Next I read Adrian Nicole LeBlanc’s Random Family, nonfiction published in 2003. (Thank you, Cherie.) Poverty in the Bronx is a seemingly endless cycle of teen pregnancy, absent or incarcerated fathers, drug dealing, children raising children. It’s not just men who disappear. A main character, the beautiful Jessica, spends years in Federal Prison for her role in a heroin drug ring. This is a long, brutal, magnificent story, which ends on a hopeful note. Of all these summer reads, this was the one that gave me book grief.

IMG_2835A friend in camp was hooked by Bret Anthony Johnston’s Remember Me Like This and lent it to me once he’d finished. It’s a compelling read, beautifully written, about a family whose missing son returns home after four years, now age 16. The boy’s captor is freed on bail. It’s hot and humid in Corpus Christi: add child abduction and rape for a potboiler. An engaging, thoughtful read. (Thank you, Larry.)

Finally, I curled up for days with Anthony Doerr’s All the Light We Cannot See, a beguiling tale set before and during World War Two, as residents flee Paris and later, with the German occupation and siege of St. Malo, a walled city in Breton. In alternating chapters we meet a blind girl in France who becomes a resistor and a German orphan adept at radio construction and use. How these two come together, in St. Malo, is the story of the book. I was completely taken in by this tale, even though it began to smell like a Disney movie. Skip the present-day ending; it’s treacly, and unnecessary.

That’s it for summer reading. On to fall.

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Books: Summer Reads, part 2

by anneMoore on August 1, 2014

photoAfter a grumpy slog through an overly long immigrant saga, I wanted a fun, smart full-bodied read. I picked up Sadie Jones Fallout from my stacks, for its cheerful colors and in-love couple on the cover. I was not disappointed.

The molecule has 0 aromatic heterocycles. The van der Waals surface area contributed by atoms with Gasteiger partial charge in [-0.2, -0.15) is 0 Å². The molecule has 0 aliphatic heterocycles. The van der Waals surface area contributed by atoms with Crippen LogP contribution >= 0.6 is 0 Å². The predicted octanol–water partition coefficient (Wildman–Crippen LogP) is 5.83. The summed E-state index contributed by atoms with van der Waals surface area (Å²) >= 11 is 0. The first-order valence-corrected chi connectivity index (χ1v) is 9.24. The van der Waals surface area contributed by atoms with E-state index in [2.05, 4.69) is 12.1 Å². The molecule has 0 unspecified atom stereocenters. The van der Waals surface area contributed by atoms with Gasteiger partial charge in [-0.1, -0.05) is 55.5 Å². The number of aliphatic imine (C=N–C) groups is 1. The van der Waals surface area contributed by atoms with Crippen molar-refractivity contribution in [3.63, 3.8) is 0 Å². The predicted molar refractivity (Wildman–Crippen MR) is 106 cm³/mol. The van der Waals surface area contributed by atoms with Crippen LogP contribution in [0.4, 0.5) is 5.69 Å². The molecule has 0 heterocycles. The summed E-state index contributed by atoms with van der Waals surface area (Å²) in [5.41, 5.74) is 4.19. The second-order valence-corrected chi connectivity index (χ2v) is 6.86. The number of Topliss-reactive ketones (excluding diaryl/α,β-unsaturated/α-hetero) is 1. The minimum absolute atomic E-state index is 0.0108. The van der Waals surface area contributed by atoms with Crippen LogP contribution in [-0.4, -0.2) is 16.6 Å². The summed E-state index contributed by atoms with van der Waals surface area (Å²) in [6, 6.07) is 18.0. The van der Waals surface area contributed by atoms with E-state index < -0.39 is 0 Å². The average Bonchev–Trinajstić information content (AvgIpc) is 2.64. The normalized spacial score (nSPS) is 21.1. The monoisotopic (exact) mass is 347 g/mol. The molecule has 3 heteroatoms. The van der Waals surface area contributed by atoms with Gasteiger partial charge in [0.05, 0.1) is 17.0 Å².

This is a layered love story, completely engaging, of young adults making their way in early 1970’s London theater.

Jones’ characters are likable from the start. We meet Luke as a boy, breaking his mother free from the insane asylum where she lives. They go for a day trip to London, to the National Gallery. It doesn’t go well, of course, but the sentiment — the planning and execution, by a boy — is sweet and memorable.

UnknownAlso at the museum is Nina, touring the galleries with her self-absorbed mother. When Nina is fobbed off on her aunt, a sensible caretaker, we understand her shriek: no child wants to parted from their mother, even one who’s monstrous.

How Luke and Nina come together as adults is complicated and intriguing. Luke is a promising playwright, Nina is bright young actress — but she’s married to Tony Moore, a prominent theater producer. Luke’s colleagues and roommates, Paul and Leigh, also figure in the story.

Cruelty, betrayal, disappointment: it’s a rollicking, sexy read — until its end, which seemed not believable and forced. I liked Fallout so much I ordered some of Jones’ earlier novels. I’ll let you know.

Another good read: Georges Simenon’s The Strangers in the House (Inconnus dans la Maison) from 1940, re-released by New York Review of Books Classics.

Unknown-2Simenon is best known for the Maigret detective novels. This is different, a psychological novel, a romans durs.

Set in Moulins, an ancient city in central France, Simenon gives us reclusive attorney Hector Loursat, who removed himself from society when his wife abandoned him and their small daughter Nicole. Loursat drinks and eats to excess and though he dines with the now adult Nicole, they don’t converse, they have no relationship.

One night, Loursat hears a commotion in a wing of his vast home. There he finds a man in bed, shot, newly dead. Also a young man fleeing, and his deshabille daughter.

Who is the dead man, and why is his daughter unperturbed?